BCWF Study how wolves impact moose pop

2019-12-04T09:27:49-08:00Categories: News|Tags: |

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BCWF Study how wolves impact moose pop

BC Magazine, Outdoors Hunting Special Issue, Sept/Oct 2019

Upcoming issue news article by the BC Wildlife Federation – The Habitat Conservation Trust Foundation (HCTF) studies on the declining moose population in north-central BC. They are looking into how wolves use their home territory and its impact on moose. 

BC Ministry of Forest, Lands, Natural Resource Operations and Rural Development have been utilizing helicopters to capture members of regional wolf packs near Prince George and Fort St. James, installing satellite collars to track up to 10 packs.

A PDF version of the article can be read here

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Terrace SAR training @ Yellowhead YXT

2019-12-04T09:33:28-08:00Categories: News|Tags: , , , |

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Terrace SAR training @ Yellowhead YXT

May 8, 2019 Yellowhead Helicopters Terrace Base

Base manager Jeff Patmore spent a few hours with Terrace Search and Rescue members training for class D external load procedures. The video below was created by Black Press Newspaper.

 

“We want to make sure we’re ready for all the different projects… we’re seeing more workers working in the field, it’s only a matter of time that they are going to be rescued and we’re doing everything we can to make sure we prepare for that.”​

Dave Jephson

Terrace Search & Rescue

You can read the full article interview with Jeff and SAR VP Dave Jephson in the May 16 edition of the Terrace Standard; a digital version is located here.

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Retiring Heli-Ski Pilot Beat Steuri

2019-12-04T09:46:16-08:00Categories: News|Tags: |

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Retiring Heli-Ski Pilot Beat Steuri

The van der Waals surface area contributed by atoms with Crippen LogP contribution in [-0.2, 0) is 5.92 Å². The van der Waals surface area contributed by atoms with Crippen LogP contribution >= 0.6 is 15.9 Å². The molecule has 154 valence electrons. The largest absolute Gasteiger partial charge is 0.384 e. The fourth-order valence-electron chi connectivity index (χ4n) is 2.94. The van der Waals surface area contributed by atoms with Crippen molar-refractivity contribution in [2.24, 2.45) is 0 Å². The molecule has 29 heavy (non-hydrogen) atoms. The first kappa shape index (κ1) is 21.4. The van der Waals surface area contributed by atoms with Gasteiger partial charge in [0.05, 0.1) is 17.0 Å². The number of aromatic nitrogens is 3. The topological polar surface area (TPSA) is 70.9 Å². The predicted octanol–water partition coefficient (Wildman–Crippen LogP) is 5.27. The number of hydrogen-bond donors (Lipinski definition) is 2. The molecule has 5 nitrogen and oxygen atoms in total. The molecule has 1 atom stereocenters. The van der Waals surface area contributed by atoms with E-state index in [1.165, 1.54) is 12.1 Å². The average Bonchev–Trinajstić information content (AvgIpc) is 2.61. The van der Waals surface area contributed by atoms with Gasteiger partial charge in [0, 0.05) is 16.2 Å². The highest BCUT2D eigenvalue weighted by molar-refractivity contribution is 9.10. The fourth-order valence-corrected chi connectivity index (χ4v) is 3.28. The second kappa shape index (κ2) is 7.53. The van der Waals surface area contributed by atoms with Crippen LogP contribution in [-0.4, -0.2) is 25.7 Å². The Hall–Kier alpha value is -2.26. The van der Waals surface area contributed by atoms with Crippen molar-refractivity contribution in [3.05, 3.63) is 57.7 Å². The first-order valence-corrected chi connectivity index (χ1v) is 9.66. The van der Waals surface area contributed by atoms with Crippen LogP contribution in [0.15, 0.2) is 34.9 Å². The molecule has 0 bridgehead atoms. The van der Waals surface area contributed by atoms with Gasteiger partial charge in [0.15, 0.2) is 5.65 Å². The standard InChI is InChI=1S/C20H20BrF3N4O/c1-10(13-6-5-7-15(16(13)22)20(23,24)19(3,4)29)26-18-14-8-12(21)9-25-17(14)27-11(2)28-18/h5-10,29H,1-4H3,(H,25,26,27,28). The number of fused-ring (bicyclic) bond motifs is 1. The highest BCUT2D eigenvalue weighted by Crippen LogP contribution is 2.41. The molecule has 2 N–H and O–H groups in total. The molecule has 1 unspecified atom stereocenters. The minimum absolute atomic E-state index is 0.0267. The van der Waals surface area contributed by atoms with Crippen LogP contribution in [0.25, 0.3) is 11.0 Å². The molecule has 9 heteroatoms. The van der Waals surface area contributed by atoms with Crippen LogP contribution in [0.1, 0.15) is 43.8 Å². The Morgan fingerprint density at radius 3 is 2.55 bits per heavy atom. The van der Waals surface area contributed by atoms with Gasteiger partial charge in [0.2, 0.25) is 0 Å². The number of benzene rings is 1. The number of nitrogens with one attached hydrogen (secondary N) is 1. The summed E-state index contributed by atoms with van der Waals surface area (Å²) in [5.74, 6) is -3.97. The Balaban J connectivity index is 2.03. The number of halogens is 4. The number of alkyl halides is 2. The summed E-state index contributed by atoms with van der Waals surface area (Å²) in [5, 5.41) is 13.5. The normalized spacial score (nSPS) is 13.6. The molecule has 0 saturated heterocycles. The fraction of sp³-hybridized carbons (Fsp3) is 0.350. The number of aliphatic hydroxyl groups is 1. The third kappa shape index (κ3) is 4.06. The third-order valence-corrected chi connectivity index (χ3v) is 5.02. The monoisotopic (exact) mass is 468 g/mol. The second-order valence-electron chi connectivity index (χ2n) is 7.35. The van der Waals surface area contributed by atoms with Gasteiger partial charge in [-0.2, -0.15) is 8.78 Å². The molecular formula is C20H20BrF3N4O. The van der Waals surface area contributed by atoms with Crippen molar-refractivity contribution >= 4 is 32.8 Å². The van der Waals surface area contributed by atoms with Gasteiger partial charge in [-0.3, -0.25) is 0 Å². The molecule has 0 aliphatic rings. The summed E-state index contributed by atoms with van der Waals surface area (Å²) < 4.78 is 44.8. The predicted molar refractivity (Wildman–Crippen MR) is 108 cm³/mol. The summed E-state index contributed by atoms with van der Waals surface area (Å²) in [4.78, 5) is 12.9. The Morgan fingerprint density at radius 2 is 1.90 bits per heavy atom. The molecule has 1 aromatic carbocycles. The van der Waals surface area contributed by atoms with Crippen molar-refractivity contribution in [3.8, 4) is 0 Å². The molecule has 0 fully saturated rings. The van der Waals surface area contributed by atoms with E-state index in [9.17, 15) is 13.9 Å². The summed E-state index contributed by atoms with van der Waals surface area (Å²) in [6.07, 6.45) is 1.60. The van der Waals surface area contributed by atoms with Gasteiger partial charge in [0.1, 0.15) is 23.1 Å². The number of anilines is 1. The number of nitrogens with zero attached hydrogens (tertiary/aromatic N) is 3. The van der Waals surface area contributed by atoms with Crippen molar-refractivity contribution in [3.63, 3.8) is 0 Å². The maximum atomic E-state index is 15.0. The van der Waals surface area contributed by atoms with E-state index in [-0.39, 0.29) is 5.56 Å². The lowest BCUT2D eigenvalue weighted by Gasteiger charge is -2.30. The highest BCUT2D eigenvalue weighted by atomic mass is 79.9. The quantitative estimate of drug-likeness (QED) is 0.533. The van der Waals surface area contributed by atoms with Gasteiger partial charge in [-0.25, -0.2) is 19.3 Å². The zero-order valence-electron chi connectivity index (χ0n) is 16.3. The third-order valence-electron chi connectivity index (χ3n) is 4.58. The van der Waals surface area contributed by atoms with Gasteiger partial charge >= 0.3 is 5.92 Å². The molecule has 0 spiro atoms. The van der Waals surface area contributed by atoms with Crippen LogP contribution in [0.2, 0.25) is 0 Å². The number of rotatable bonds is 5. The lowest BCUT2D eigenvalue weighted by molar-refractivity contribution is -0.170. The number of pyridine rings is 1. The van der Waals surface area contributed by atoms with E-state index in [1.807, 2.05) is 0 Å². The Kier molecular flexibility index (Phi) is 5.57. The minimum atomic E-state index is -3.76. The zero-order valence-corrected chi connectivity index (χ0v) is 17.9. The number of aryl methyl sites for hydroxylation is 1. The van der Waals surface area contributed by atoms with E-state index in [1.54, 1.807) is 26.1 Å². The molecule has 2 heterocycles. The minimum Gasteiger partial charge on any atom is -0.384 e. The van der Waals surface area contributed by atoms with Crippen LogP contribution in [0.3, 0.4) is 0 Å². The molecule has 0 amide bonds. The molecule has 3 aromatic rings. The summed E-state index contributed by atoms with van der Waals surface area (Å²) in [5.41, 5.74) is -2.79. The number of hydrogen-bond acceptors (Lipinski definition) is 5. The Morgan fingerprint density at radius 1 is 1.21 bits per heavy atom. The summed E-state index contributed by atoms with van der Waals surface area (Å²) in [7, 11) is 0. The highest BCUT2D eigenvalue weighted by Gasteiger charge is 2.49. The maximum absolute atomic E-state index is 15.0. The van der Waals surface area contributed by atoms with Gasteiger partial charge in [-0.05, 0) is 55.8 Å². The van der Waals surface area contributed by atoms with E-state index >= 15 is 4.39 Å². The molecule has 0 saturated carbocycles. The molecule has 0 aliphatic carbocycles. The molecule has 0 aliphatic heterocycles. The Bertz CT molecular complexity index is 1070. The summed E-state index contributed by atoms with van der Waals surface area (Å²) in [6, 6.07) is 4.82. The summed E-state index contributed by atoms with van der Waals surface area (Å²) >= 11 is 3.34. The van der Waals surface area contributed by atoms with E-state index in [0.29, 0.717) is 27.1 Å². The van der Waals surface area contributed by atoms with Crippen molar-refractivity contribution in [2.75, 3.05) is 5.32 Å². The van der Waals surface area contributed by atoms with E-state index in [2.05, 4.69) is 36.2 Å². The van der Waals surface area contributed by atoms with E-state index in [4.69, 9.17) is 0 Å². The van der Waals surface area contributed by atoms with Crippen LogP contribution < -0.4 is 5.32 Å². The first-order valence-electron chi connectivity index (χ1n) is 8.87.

Excerpt from the website Mike Weigele Heli-Skiing, a great article about the career history of long-time heli-ski pilot Beat Steuri… read the original post, complete with photos, at their website Wiegele.com

 

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Beat Steuri has accumulated over 22,500 flying hours in 39 years, during which he spent 31 winters flying heli-skiers. However, at the end of the 2018-19 season, he will hang up his helmet and retire from his position as Job Manager at Yellowhead Helicopters and Mike Wiegele Heli-Skiing. His wisdom for these mountains has been passed on through numerous safety techniques and guiding procedures, but his confident, warm smile in the helicopter next season will be greatly missed.

At Mike Wiegele Helicopter Skiing, Beat is responsible for working hand in hand with guides and pilots to ensure everyone’s safety.

During the winter season, every morning before the sun rises in Blue River, Beat checks the weather while he eats his breakfast. He checks for fronts coming toward town, if the weather will be improving or deteriorating, the temperatures and winds at higher altitudes and possibilities of freezing rain.

Each day, he attends the morning guide meeting to make plans for the day based on guests, conditions and more before heading to the hanger for daily aircraft inspection.

“Then it’s time to go flying,” Beat said. ­

Beat hasn’t always spent his days high above the Cariboo, Monashee and Rocky Mountain ranges. As a child and grandson of a mountain guide, he spent years watching climbers push their limits on the Eiger and surrounding mountains in his home town of Grindelwald, Switzerland. He was inspired by the helicopter pilots who rescued those who got in to trouble on the iconic Eiger mountain.

“It leaves an impression. I was always fascinated by helicopters and the difficult rescues, but it was just a dream,” he said.

Instead of chasing what seemed unattainable, Beat completed an apprenticeship as a tool and die maker and diligently trained on the side to become a mountain guide. To pass the final exam he needed to learn a second language and therefore, was heading to Canada. 

“After one year, I went back home and successfully finished earning the mountain guide diploma. That opened the door for me to come back and work as a helicopter-ski guide…as I was leaving Switzerland my brother-in-law said, ‘You should be a helicopter pilot’ and that’s the first time I thought about checking it out.”

“So, I returned to Canada with my then girlfriend, now wife (Therese Steuri) and promised to go back to Switzerland someday.”